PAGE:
17 July

HCA's "psalm" (from Basnæs), "Jeg har en Angst som aldrig før" (I am Fearful, as Never Before) is printed in the periodical Dansk Kirketidende (The Danish Church Chronicle).

18 July

Returns to Copenhagen, feeling "shattered and saddened by life; one long motley day of living, that was my life. Now the night draws near, I see no future" (the diary, same day).
Takes his opera Saul to Hartmann and discusses it with him.

1864: Another Ovation at the Workers' Association.


21 July

By train from Copenhagen to Fredensborg, where also Bournonville and Paludan-Müller are present. HCA seeks out both of them.

22 July

Continues to Elsinore by train; goes to the seaside hotel Marienlyst and lodges there. Walks to Elsinore on 23rd and sees his old school yard again.
Meets the Swedish Prince Oscar at Marienlyst on 23rd. On 25th, he meets Mathilde Fibiger (Clara Raphael) once more. Spends time with his friend Scharff, who he has invited up to Marienlyst for a couple of days.
He and Scharff go by train on 27th to Frederiksborg Castle, where HCA is given a tour of the restored castle ("the walls were a convincing representation of the old ones, but the poetry of the Middle Ages, of the memories, now gone with the fire", diary, same day).
Travels back to Copenhagen with Scharff on 28th.

3 August

Departure aboard the steamship 'Flora' to Bøget and from here by day-coach to Christinelund. Without enthusiasm, HCA takes part in an outing from here to Nysø Estate. There are political discussions, with Jonna Stampe accusing the king of being German and labelling HCA as belonging to the reactionary set, i.e. the "royals": "I became very upset, later lay there like a wet mop; rushed out into the field, ranted loudly and was in a complete rage". Afterwards however, Jonna does admit that HCA has sacrificed a great deal by severing all ties with Germany, and they are reconciled once more.

11 August

Takes the day-coach via Næstved to Ringsted and continues, upon invitation, from here by train to Sorø to visit Mrs Ingemann. Hears that she has burnt most of her husbands manuscripts. Ingemann had wanted HCA to publish his work, but Mrs Ingemann had advised HCA not to do so, out of consideration for his own work. Visits Peter Heise, the composer.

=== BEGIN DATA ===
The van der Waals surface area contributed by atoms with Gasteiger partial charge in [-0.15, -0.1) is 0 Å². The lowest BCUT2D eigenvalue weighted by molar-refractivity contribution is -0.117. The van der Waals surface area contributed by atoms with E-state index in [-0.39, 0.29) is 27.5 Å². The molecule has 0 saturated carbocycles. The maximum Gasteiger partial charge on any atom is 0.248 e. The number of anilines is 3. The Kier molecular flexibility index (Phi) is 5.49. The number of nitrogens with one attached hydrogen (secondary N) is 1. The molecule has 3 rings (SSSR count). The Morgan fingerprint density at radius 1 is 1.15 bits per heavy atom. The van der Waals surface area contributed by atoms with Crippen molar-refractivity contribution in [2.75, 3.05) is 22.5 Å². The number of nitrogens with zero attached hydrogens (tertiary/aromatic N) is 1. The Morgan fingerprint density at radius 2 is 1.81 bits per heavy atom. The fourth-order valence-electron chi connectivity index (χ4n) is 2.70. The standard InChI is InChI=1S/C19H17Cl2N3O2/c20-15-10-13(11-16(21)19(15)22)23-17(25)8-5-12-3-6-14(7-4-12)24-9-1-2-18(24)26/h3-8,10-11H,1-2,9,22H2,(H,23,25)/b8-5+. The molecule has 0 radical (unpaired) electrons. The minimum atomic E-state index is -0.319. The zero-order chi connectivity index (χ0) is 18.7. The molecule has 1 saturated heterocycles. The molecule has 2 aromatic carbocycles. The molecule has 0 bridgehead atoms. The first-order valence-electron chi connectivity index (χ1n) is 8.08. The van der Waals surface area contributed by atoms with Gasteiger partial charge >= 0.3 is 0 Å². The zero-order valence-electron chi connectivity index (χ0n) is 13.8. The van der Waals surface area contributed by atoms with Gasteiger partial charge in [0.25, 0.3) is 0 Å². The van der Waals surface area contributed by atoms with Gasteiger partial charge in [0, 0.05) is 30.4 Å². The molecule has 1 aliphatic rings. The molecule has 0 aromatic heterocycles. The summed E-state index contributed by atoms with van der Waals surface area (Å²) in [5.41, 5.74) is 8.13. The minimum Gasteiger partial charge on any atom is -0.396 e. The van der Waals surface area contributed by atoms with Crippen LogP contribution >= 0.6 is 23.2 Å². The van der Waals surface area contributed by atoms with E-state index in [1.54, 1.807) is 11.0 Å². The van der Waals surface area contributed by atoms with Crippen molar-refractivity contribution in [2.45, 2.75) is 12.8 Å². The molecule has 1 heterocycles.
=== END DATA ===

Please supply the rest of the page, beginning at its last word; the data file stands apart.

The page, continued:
13 August

Passes Pedersborg on the way to the estate Conradineslyst, to visit the Countesses Tekla and Marie Moltke. Goes on an outing from here on 15th to see the Countesses brother, Ernst, at Aagaard. Also visits the home for the ailing which had been set up by the countesses. Reads "a great number of fairy-tales" out loud while there (the diary, 18th). In return, the farmers' children sing "Risens Datter" for HCA.

19 August

Goes to Roskilde, where HCA stays with Ortwed, the rural dean. Disagrees with the dean regarding the racial issue. HCA supports "the emancipation of blacks", whilst the dean maintains that they are "a race inferior to us" (the diary, 20th).
Visits Hartmann, also the painter Wilh. Marstrand and the organist and composer G. Matthison-Hansen, who he hears play whilst being shown around the cathedral.

23 August

Return to Copenhagen. Goes on an outing (31st) from here to Klampenborg, in order to visit Martin R. Henriques and his family at their country-home near the beach.

1 September

Pays 9 rdl. and 8 skilling in income tax for the April quarter, as well as war taxes of 27 rdl. and 60 skilling for half a year.

16 September

Is summoned to a soirè at Christiansborg, held in honour of a visit from the Prince of Wales (the later King Edward VII) and his Danish wife, Alexandra. Prince Edward informs HCA that he is familiar with most of his work.

23 September